I know that word "sedentary" can feel shameful, and in this conversation about protein it doesn't have to mean you get zero physical activity. What it really means is that you are not attempting to build muscle mass. Right now in Feb of 2017, I am in this category (and I try not to beat myself over it). I have a current goal to get 6,000 to 12,000 steps in each day and occasionally practice very gentle yoga, but I am not doing anything to actively try to build muscle. And, unfortunately, some days the fatigue and pain from fibroids prevent me from doing much besides my work, cooking, and then staying glued to my infrared heating pad for the evening.
Sedentary individuals who are not attempting to build muscle, who are not chronically ill, and who are not under chronic stress need a minimum of 0.36 grams of protein per pound of bodyweight.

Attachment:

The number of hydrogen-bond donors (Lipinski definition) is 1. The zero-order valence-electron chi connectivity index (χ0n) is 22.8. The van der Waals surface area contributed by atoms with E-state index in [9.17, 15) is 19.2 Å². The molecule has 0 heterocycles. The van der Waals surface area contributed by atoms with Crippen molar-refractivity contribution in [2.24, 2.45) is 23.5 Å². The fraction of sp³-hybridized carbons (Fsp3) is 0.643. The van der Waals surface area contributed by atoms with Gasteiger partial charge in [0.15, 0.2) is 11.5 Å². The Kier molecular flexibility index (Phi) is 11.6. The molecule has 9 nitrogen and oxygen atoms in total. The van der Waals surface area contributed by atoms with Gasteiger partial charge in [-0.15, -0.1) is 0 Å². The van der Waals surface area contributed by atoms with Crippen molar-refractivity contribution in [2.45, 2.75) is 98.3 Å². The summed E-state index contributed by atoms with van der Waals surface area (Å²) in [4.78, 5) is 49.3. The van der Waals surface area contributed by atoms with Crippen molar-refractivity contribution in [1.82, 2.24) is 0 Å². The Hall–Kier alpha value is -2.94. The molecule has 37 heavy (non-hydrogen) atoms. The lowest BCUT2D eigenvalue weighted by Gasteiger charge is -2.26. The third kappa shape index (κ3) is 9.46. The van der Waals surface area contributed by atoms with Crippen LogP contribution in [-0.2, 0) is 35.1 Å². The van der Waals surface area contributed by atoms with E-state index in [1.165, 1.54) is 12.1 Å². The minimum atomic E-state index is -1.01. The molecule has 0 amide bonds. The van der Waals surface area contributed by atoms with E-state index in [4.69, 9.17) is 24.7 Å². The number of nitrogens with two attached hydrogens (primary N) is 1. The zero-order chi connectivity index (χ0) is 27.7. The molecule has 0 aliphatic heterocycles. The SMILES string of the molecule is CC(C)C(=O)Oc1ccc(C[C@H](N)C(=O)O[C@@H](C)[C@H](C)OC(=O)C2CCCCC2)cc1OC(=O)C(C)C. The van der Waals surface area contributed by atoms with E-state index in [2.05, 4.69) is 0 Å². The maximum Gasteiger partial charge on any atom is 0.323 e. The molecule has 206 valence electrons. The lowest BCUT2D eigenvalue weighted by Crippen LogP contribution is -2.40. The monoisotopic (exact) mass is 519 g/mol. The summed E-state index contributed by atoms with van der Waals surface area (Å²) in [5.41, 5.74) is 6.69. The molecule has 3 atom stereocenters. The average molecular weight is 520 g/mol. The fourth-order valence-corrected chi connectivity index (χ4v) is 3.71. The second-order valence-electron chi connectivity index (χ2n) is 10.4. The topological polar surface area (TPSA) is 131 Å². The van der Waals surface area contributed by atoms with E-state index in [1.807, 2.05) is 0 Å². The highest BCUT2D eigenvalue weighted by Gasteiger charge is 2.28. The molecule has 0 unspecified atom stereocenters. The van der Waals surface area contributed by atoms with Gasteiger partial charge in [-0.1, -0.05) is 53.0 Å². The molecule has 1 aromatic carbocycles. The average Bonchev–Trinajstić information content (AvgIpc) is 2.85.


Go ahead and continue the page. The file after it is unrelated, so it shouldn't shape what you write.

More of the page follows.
Using myself as an example: at 140 lbs currently, the minimum I should be consuming is 50.4 grams of protein daily.
Don't get confused about the terminology here: that's 50.4 grams of the macronutrient protein, not 50.4 grams of meat. In the US a "serving size" of meat (which in slang may be called a "protein") is 3 oz or 85 grams, which will get you about 24 grams of the macronutrient protein.
Achieving this bare minimum really isn't all that difficult if you are following a Paleo template and consuming meat daily. Plus, a lot of people probably laugh that the official serving size for meat is just 3 oz...
But, given the known benefits of increasing protein intake, you may want to start experimenting with increasing your protein intake to see how it makes you feel - especially if you are stressed or sick.